Digital Cameras Make Photography More of an Art Form

There were a lot of accusations of cheating and excess manipulation from photographers when digital photography first hit the mainstream. Indeed, just the other day I was chatting to a 70+ photographer (who ran a camera shop) and he reiterated the view that digital photography is not an art, but traditional film photography is an art.

Why? Does a definition of art help? Wikipedia states that: Art is a (product of) human activity, made with the intention of stimulating the human senses as well as the human mind and/or spirit; thus art is an action, an object, or a collection of actions and objects created with the intention of transmitting emotions and/or ideas.

Beyond this description, there is no general agreed-upon definition of art, since defining the boundaries of “art” is subjective, but the impetus for art is often called human creativity. Clearly from this definition, both traditional and digital photography and anything in between can be art. Even straight documentary photography ‘stimulates the senses’, so could be classed as art, although the idea of hanging say Don McCullin or Philip Jones Griffiths on my wall seems a little distasteful (academicjournals.org). I think the above photographer, like many who spent a long time in the darkroom learning their craft, felt threatened by the ease of digital. They projected the craft or the science of photography as being the art, not their creative input.

Digital Art History
Digital Art History

Ansels Adams Zone system is pure science, but his photographs are pure art, there is something of his and his subjects soul in each of his photographs that triggers emotions in all of us. It’s an odd point of view that film photography is art. I’ve given a number of talks to photography clubs where I have asked the question of them “Do you consider yourself to be an artist?”.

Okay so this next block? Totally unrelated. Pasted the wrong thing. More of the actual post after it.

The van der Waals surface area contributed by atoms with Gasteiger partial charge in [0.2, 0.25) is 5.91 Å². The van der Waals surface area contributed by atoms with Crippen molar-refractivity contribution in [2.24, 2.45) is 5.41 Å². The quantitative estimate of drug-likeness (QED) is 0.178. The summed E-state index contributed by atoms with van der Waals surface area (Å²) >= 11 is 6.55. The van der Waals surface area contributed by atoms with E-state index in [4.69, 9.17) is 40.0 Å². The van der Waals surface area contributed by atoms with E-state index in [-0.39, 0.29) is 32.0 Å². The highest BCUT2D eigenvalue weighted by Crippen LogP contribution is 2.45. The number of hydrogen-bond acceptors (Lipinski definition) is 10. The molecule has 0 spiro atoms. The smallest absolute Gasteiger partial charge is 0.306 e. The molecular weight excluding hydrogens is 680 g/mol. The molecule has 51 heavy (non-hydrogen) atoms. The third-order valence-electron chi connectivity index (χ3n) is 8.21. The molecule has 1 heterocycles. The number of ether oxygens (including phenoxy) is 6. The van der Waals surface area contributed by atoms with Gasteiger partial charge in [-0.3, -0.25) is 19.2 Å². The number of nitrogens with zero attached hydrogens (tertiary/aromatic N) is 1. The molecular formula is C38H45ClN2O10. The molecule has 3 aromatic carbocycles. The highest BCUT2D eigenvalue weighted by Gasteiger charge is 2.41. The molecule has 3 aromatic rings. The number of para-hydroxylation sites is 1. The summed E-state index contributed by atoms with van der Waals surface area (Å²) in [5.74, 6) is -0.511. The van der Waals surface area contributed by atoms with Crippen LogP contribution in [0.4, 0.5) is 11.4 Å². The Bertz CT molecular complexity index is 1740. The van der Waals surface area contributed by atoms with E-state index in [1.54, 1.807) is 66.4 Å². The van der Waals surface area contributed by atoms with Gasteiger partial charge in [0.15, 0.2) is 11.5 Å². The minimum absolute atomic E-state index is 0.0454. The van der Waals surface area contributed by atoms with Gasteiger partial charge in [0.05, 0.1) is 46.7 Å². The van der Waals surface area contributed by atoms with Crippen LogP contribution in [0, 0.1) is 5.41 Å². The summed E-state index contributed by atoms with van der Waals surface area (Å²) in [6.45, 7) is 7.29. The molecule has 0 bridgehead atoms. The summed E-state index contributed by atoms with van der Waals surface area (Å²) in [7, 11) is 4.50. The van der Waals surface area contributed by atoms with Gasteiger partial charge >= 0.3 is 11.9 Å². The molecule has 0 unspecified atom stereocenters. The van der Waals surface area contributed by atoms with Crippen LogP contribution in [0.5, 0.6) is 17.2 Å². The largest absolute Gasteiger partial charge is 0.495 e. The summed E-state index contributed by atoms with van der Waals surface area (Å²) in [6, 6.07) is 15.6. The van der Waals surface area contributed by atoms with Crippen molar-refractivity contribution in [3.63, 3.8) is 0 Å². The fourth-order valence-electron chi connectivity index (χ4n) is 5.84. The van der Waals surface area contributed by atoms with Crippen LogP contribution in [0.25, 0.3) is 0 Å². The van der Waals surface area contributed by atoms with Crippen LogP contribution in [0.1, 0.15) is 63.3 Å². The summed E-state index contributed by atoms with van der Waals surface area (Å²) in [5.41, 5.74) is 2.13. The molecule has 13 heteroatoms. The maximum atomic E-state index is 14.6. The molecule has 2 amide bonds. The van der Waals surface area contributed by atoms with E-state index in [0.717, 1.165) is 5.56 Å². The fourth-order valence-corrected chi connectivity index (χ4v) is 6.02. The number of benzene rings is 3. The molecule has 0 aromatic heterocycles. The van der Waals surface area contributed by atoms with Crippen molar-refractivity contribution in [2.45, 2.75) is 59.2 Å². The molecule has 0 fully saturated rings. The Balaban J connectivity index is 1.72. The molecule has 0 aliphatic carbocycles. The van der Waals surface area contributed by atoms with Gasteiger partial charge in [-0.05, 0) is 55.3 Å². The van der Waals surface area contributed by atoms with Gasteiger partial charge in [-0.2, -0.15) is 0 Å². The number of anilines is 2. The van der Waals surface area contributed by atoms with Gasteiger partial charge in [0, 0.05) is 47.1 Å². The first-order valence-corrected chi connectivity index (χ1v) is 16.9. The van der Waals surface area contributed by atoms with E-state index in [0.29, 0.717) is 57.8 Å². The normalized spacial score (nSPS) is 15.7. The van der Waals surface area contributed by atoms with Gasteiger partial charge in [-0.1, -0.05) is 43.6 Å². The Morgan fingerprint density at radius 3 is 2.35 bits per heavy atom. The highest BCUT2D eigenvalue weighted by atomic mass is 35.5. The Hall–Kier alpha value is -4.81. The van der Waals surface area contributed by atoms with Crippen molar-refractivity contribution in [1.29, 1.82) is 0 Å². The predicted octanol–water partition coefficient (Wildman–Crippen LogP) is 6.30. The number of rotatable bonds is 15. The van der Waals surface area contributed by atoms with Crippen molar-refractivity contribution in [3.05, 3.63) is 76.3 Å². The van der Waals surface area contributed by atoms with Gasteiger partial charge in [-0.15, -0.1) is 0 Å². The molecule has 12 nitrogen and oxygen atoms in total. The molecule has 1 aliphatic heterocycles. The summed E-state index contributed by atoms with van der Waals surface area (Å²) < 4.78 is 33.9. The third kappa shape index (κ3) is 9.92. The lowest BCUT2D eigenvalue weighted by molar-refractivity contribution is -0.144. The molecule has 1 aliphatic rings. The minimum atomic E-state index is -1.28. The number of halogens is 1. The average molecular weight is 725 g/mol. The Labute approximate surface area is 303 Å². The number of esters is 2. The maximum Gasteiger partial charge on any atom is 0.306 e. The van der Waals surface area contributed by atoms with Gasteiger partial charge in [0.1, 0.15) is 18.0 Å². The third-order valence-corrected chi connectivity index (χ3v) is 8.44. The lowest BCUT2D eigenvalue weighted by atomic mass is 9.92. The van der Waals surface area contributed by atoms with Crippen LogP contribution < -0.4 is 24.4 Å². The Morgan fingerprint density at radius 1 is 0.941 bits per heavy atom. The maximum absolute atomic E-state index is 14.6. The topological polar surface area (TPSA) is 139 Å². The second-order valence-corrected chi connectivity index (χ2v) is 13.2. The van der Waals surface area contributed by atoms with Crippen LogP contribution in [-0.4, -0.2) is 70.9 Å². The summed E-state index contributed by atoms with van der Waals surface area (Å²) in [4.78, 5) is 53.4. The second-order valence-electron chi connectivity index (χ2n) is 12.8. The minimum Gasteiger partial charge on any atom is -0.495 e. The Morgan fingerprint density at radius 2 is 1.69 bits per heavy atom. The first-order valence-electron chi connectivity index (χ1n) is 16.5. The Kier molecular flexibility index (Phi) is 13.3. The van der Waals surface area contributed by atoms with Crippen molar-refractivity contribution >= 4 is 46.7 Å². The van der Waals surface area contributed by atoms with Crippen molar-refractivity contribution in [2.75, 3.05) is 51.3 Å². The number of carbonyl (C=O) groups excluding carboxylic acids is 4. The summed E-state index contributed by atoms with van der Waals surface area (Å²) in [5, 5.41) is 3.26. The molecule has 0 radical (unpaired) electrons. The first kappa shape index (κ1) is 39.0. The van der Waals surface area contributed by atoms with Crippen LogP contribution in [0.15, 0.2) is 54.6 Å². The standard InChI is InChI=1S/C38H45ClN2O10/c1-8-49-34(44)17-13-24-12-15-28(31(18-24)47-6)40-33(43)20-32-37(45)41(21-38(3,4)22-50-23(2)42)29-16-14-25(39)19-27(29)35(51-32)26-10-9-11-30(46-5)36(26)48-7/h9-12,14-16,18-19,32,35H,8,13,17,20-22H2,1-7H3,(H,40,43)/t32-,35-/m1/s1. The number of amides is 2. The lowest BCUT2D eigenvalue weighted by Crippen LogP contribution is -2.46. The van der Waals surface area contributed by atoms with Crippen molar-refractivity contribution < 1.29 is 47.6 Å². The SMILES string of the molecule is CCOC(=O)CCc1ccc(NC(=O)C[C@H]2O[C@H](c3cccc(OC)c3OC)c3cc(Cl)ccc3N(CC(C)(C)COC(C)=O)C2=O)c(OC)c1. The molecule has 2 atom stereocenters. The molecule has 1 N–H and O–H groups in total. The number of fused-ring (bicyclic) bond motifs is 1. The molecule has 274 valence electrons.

Most photographers asked did not consider themselves to be artists, but as I discussed with them and the above definition proves, any and all of their work could be considered art. My conclusion though is that digital photography has made photography more of an art form than ever. It has democratised photography, removed the technical and scientific barriers that stood in the way of a doll truly expressing themselves through a print.

Digital and computers have made it easy, and not only to produce a high quality print, there are now many ways to convey your vision – digital projection, print on T-shirts, light boxes. Just as any person can walk into an art shop and buy brushes, paints and a canvas and make a mark, now anyone can buy and use a camera to make their chosen mark.

And the results are all around us. The quality of photography today is amazing. From the sports pages of the newspaper, to the revival of alternative processes (of which normal film is now one!), to prints on a gallery wall, there is not only a level of technical excellence but a level of creative and intellectual excellence that includes and surpasses for many people anything that happened before.

Ansel Adams and Henri Cartier Bresson will always be masters because of the strength of their creative vision. With technical barriers removed, maybe the rest of us can concentrate on getting there to and being artists, or at least have fun trying. But then, ‘artist’ is only a label.